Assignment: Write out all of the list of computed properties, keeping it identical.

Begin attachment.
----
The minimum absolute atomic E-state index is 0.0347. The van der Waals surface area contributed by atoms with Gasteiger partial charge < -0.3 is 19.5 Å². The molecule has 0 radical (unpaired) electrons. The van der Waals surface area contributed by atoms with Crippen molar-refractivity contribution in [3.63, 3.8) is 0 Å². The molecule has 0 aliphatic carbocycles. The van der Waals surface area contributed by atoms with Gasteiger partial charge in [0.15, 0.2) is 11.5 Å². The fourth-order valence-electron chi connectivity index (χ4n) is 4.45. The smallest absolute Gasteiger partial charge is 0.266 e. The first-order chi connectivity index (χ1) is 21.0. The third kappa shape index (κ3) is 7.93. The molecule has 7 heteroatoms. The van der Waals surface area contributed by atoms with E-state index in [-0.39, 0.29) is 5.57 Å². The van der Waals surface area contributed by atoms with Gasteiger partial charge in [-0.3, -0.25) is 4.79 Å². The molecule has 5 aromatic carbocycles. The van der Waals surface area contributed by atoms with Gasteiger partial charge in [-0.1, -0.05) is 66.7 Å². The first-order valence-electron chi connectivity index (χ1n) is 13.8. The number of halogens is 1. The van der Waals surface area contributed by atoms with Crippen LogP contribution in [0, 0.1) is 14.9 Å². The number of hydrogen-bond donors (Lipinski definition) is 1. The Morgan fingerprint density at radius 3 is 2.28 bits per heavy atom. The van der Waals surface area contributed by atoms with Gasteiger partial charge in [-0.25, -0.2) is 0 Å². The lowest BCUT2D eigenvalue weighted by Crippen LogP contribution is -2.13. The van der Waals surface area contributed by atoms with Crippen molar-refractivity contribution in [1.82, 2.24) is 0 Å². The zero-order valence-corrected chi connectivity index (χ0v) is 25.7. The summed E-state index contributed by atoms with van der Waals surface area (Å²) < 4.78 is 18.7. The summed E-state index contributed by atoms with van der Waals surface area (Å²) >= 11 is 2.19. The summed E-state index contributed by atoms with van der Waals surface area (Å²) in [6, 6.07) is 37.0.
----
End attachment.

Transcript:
The minimum absolute atomic E-state index is 0.0347. The van der Waals surface area contributed by atoms with Gasteiger partial charge < -0.3 is 19.5 Å². The molecule has 0 radical (unpaired) electrons. The van der Waals surface area contributed by atoms with Crippen molar-refractivity contribution in [3.63, 3.8) is 0 Å². The molecule has 0 aliphatic carbocycles. The van der Waals surface area contributed by atoms with Gasteiger partial charge in [0.15, 0.2) is 11.5 Å². The fourth-order valence-electron chi connectivity index (χ4n) is 4.45. The smallest absolute Gasteiger partial charge is 0.266 e. The first-order chi connectivity index (χ1) is 21.0. The third kappa shape index (κ3) is 7.93. The molecule has 7 heteroatoms. The van der Waals surface area contributed by atoms with E-state index in [-0.39, 0.29) is 5.57 Å². The van der Waals surface area contributed by atoms with Gasteiger partial charge in [-0.3, -0.25) is 4.79 Å². The molecule has 5 aromatic carbocycles. The van der Waals surface area contributed by atoms with Gasteiger partial charge in [-0.1, -0.05) is 66.7 Å². The first-order valence-electron chi connectivity index (χ1n) is 13.8. The number of halogens is 1. The van der Waals surface area contributed by atoms with Crippen LogP contribution in [0, 0.1) is 14.9 Å². The number of hydrogen-bond donors (Lipinski definition) is 1. The Morgan fingerprint density at radius 3 is 2.28 bits per heavy atom. The van der Waals surface area contributed by atoms with Gasteiger partial charge in [-0.25, -0.2) is 0 Å². The lowest BCUT2D eigenvalue weighted by Crippen LogP contribution is -2.13. The van der Waals surface area contributed by atoms with Crippen molar-refractivity contribution in [1.82, 2.24) is 0 Å². The zero-order valence-corrected chi connectivity index (χ0v) is 25.7. The summed E-state index contributed by atoms with van der Waals surface area (Å²) < 4.78 is 18.7. The summed E-state index contributed by atoms with van der Waals surface area (Å²) >= 11 is 2.19. The summed E-state index contributed by atoms with van der Waals surface area (Å²) in [6, 6.07) is 37.0.